A resurgent coronavirus slowed Coca-Cola’s recovery in the fourth quarter, and the company said the slump has continued into this year.
But the Atlanta-based beverage giant said it's confident it will see improvement as vaccines roll out around the world and it delivers new products in fast-growing categories, like an updated version of Coke Zero Sugar and Topo Chico Hard Seltzer, a rare foray into alcohol for the company.
As a measure of that confidence, Coke issued financial guidance for the first time since the pandemic began, saying it expects 2021 earnings to match or exceed those in 2019. Many of the biggest corporations in the U.S. have pulled projections due to the unprecedented scope of the pandemic.
“The trajectory of the recovery will be a significant factor, and we expect to be dealing with COVID-19 for the better part of the year, with the first half likely to be more challenging than the second half," Coke Chief Financial Officer John Murphy said Wednesday in a conference call with analysts.
Coke has been decimated by the closure of arenas, restaurants, theaters and other public places, where it normally books about half its revenue.
Global case volume slipped 3% for the October-December period, exceeding Wall Street projections for a decline of 2.2%, according to analysts polled by FactSet. Case volume rose 2% in Latin America thanks to strong demand in Brazil, but it fell elsewhere.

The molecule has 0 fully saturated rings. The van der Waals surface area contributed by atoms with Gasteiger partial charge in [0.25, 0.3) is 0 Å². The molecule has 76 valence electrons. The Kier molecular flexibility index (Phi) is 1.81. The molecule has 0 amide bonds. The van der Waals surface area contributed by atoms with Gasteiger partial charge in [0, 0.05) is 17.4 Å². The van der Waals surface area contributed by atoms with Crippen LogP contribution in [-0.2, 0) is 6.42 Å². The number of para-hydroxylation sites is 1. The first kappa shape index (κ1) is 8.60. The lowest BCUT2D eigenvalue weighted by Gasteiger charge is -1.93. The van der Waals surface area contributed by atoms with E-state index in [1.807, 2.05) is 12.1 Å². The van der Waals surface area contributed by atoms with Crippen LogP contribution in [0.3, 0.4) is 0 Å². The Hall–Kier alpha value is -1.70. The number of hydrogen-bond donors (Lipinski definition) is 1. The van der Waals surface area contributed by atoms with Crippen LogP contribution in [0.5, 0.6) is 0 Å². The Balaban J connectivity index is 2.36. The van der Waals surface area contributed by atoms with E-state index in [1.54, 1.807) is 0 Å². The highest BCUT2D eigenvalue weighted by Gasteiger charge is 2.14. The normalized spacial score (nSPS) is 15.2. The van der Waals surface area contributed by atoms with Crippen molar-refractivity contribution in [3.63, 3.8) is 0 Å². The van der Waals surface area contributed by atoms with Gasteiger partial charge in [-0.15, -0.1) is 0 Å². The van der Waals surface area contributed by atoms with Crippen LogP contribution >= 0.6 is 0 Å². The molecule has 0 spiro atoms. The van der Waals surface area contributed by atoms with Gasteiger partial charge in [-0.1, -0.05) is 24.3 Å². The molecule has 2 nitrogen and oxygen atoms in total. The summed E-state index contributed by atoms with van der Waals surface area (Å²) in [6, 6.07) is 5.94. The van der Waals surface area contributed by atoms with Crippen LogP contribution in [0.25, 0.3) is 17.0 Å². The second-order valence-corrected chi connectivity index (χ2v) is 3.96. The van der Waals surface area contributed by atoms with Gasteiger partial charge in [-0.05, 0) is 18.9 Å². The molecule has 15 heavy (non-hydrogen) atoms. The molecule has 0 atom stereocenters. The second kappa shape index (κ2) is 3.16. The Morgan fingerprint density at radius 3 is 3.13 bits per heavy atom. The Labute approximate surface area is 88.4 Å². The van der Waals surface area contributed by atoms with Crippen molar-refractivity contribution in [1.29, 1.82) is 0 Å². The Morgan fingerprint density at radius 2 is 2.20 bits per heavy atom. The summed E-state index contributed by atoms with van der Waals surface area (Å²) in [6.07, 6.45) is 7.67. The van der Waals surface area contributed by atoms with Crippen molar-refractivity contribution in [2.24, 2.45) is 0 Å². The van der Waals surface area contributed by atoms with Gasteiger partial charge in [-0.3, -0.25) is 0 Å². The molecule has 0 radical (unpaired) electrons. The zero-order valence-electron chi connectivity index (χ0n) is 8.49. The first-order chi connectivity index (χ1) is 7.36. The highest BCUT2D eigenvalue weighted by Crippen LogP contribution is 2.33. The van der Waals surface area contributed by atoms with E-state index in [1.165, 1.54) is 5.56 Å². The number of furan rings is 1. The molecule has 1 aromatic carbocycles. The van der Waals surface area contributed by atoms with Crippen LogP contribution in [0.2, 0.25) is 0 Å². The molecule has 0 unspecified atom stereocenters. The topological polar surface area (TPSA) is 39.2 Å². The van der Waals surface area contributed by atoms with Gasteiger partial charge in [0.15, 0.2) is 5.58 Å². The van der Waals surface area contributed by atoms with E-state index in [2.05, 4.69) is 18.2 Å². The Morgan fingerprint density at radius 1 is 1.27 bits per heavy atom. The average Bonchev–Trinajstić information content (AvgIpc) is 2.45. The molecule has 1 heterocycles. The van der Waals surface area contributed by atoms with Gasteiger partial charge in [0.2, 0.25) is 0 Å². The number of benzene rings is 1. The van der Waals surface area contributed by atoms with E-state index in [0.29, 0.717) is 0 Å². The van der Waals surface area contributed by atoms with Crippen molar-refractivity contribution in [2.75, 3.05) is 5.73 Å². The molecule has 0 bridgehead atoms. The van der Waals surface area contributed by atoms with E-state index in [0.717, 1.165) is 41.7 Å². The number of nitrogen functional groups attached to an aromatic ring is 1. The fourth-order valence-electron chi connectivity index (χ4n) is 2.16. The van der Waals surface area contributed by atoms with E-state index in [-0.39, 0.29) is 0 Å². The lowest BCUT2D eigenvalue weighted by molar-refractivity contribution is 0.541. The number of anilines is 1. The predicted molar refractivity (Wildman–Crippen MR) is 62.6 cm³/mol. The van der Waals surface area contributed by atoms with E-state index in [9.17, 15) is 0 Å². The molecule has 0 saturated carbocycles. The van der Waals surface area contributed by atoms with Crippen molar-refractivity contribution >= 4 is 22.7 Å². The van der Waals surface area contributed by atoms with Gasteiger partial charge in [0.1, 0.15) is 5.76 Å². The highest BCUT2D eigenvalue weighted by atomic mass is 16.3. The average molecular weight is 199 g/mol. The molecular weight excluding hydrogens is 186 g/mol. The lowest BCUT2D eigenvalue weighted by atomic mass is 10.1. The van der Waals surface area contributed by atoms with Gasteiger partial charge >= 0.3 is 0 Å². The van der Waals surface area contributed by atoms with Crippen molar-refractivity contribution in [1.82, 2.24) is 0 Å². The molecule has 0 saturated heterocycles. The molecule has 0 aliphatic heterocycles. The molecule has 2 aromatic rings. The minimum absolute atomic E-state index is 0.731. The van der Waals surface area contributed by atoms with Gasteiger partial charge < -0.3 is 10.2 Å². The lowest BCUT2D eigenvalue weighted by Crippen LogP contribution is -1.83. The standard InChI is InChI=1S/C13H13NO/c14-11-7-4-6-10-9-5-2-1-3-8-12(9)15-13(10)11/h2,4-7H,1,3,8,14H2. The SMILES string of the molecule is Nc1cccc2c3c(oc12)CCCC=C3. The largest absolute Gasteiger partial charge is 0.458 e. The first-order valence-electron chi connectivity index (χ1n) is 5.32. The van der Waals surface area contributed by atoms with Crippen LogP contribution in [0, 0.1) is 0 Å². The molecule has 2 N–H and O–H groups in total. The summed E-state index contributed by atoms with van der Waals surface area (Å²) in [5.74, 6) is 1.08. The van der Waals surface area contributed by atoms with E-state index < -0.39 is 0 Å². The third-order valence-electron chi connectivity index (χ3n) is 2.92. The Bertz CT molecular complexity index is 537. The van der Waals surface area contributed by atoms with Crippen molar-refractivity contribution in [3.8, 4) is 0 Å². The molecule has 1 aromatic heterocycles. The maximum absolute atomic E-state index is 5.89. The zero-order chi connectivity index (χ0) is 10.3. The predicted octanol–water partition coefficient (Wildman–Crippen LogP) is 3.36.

Unit case volumes of soft drinks fell 1% in the fourth quarter, primarily due to declines in away-from-home business in North America and Europe. Juice and dairy sales fell 2% and water and sports drink demand fell 9%. Tea and coffee sales dropped 15% as the virus hampered sales at Costa coffee shops.
Coke earned $1.46 billion, or 34 cents per share. That per-share number would be 47 cents if one time costs and benefits are removed, six cents better than Wall Street had projected.
Coke Chairman and CEO James Quincey said the company is confident it will return to growth in 2021, despite sales declines that have persisted through February. Coke expects to deliver organic revenue growth in the high single digits in 2021, as well as single-digit growth in its per-share earnings.
But it also revealed a potential headwind. Coke said it could potentially face $12 billion in liability as the result of an ongoing lawsuit filed by the U.S. Internal Revenue Service over the profit split of drinks that are made and sold overseas.
In November, a U.S. tax court ruled in favor of the IRS in the 6-year-old case, saying Coke must pay the bulk of a $3.4 billion tax bill. The $12 billion figure would include previous years and interest, Murphy said. But Coke is appealing and said it is confident it will eventually prevail.
Quincey said the company can emerge from the pandemic stronger thanks to restructuring actions it took in 2020. Coke pared its brands from 400 to 200 and dropped slow sellers like Tab, Zico coconut water and Odwalla juices.
Coke’s workforce is also getting leaner. The company announced in December that it would lay off 2,200 workers, or 17% of its global workforce. Coke said severance packages would cost between $350 million and $550 million.
Coke shares were flat at $49.91 in morning trading.